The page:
It was not lost on some critics that many cartoons were conceived as glorified commercials for toys and, perhaps worse for struggling economies, that these cheap imports had a foreign origin. Some elements of the animation industry began to take on a nationalist tone, with Filmation's Bravestarr (1987) ending with the legend: "Made in America by Americans!" Similar attitudes began to persuade broadcasters in other countries. Government affiliate networks in Britain and Scandinavia imposed restrictions on commercially oriented cartoons-not merely anime, but any children's entertainment designed to sell to young consumers. However, the stance of the national channels was not necessarily mirrored in their commercial rivals. With some toy companies virtually giving away their tie-in cartoon series as loss-leaders, the temptation was great for some commercial channels. In France, for example, by fall 1988, two channels were running 30 French-dubbed Japanese cartoon series every week, while the other three national channels made it a matter of honor to focus on "European" material. In practice, however, the lines of division were not so clear: many of these works were either American imports via Britain or coproductions made with the Japanese. In fact, French producers had been working directly with the Japanese for the entire decade, ever since Jean Chalopin's Ulysses 31 (1981), followed by The Mysterious Cities of Gold (1982). Similar deals led to Spain's Dogtanian and the Three Muskehounds (1981) and in Italy, the co-production Sherlock Hound (1984) and specially commissioned extra episodes of Dirty Pair. Meanwhile, the German coproduction Maya the Bee (1975) had been translated and exported north to Scandinavia, so that by the time of the European furor over supposed imports, many were unaware that it was not a local product.

It was only with the arrival of video-based anime in the 1990s that anime truly ran into censorship difficulties. Ironically, many of the most controversial titles had been conceived in Japan in order to circumvent local censorship problems. The Lolita Anime and Cream Lemon serials made children the objects of sexualized stories, which was a contradiction in terms under Japanese legislation, and hence a loophole that could be exploited. This also neatly avoided a legal prohibition against pubic hair (in force until 1991). Similarly, since Japanese law specified that genitalia (and not other forms or organs) were off limits, Urotsukidoji's cunning use of the tentacle ensured many graphic scenes, albeit ones that needed to find an excuse for tentacles, and thereby drifted toward tales of alien invasion and demonic possessions. Since sexualized bondage does not necessarily involve concentration on genitals, this too was easier to get past the Japanese censor. The result, seen from the American end of distribution, was an avalanche of bizarre fetishes and practices, often committed by or against characters that appeared demonstrably underage.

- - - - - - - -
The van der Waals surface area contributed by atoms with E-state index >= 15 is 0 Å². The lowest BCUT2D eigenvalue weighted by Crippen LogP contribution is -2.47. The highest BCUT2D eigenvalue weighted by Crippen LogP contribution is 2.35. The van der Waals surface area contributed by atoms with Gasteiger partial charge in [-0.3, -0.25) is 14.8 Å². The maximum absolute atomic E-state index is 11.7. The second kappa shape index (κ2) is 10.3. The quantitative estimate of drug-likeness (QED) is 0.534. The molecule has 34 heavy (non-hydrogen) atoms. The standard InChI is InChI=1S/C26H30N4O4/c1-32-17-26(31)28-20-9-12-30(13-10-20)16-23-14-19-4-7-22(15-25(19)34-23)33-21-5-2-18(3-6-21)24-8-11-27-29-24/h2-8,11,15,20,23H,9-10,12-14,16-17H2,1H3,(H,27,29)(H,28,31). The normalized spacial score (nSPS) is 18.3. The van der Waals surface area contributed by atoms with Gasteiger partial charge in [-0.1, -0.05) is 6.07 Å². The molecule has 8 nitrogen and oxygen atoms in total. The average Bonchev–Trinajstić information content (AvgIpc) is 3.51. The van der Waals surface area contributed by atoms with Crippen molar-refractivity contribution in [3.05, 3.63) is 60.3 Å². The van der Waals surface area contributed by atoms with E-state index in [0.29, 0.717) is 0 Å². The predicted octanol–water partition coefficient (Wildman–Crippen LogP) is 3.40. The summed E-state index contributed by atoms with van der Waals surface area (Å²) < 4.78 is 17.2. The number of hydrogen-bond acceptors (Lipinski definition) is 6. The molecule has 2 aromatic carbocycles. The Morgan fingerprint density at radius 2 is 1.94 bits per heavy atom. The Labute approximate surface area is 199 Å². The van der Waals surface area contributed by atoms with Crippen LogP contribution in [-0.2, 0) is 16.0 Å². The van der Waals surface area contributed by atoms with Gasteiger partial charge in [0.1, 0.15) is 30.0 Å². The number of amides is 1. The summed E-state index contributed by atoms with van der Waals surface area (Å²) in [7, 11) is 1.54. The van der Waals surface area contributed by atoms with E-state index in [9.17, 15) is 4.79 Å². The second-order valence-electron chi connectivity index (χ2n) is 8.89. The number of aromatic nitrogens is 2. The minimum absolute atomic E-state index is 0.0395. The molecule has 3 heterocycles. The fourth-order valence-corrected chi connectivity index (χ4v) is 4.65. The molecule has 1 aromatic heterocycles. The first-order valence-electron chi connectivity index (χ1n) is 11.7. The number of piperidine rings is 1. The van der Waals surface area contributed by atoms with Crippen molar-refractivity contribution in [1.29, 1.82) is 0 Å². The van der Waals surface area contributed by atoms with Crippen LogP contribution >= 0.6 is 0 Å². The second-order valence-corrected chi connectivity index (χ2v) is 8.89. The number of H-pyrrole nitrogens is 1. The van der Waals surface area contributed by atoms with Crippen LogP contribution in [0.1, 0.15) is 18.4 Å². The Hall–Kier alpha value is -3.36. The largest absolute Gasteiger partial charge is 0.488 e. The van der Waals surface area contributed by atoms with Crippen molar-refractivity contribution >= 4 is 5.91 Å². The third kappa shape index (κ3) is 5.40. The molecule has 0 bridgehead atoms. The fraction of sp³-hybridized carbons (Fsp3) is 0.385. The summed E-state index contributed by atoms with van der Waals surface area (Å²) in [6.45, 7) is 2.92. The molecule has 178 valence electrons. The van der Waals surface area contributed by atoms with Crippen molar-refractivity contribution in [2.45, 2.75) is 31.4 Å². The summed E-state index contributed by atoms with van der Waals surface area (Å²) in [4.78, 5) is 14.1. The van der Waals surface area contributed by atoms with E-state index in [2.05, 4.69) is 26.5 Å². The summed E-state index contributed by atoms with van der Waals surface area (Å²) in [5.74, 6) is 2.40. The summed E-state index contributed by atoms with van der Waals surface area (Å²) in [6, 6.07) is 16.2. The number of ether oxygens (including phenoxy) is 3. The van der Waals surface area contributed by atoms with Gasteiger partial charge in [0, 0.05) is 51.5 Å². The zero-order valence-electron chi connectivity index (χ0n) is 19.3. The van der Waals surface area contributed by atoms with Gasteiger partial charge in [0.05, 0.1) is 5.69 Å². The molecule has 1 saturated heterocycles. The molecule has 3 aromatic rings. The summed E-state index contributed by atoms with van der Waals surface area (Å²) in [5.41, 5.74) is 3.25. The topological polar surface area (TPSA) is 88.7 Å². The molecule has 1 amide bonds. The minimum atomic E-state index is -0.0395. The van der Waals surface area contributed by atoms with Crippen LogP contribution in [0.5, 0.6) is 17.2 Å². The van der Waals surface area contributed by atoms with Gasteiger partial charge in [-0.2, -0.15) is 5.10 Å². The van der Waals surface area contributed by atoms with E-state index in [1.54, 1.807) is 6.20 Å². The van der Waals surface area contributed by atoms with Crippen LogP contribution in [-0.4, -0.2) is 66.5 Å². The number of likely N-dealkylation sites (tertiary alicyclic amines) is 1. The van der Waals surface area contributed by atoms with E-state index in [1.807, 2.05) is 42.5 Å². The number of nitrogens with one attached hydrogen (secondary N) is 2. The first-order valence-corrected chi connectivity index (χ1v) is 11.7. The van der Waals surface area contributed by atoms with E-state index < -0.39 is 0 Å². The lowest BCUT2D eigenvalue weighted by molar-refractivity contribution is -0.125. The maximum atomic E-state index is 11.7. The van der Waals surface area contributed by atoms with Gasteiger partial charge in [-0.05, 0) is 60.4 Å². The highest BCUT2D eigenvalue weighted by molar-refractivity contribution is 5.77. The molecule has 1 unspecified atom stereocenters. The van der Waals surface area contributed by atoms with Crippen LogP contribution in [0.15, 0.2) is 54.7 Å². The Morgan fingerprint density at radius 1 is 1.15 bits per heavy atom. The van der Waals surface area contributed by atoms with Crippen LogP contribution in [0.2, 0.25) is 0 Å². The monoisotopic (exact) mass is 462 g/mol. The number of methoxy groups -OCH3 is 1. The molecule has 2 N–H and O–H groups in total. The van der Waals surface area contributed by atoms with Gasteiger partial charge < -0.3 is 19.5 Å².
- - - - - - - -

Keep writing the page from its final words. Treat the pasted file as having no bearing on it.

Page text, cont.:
The very absence of censorship in American pornography led to misunderstandings of its own. Japanese porn often obscures its characters' genitals with blurring or black dots, leading many animators to simply not bother drawing genitals in detail. When the digitized dots were removed for the "uncut" American edition, the organs revealed could often appear unformed, hairless, or incomplete, leading to further accusations of child pornography.

In Britain, anime became the subject of a press smear campaign, engineered to some degree by anime distributors themselves, who were able to benefit from rebellious teens' decision to find out what the newspapers did not want them to see. A brief boom in risqué anime followed, only to trail off when distributors exhausted the mother lode of titles-chiefly gothic horror like Wicked City from the Madhouse studio and a few of the tamer Pink Pineapple erotica releases, such as Rei Rei. Ironically, many anime in Britain were made to seem more objectionable than they really were, through the process of "fifteening," whereby excess swearing would be added to a dub in order to gain a higher, more controversial-seeming rating.

The last decade in Europe has seen a liberalization of censorship laws that has largely removed limitations on much pornography-in England as in Germany, legalizing it has permitted the government to license and tax it. However, some anime pornography still remains problematic, since it depicts non-consensual sex (i.e. rape), "imitable violence," or, by its very nature, sexual practices that are difficult (read: distasteful) for live-action performers. In other words, it is an inherent tendency in anime pornography to search for places that live-action pornography cannot go (be they locations, situations, acts, or angles), because otherwise live-action pornography will have already been there, and, quite literally, done that.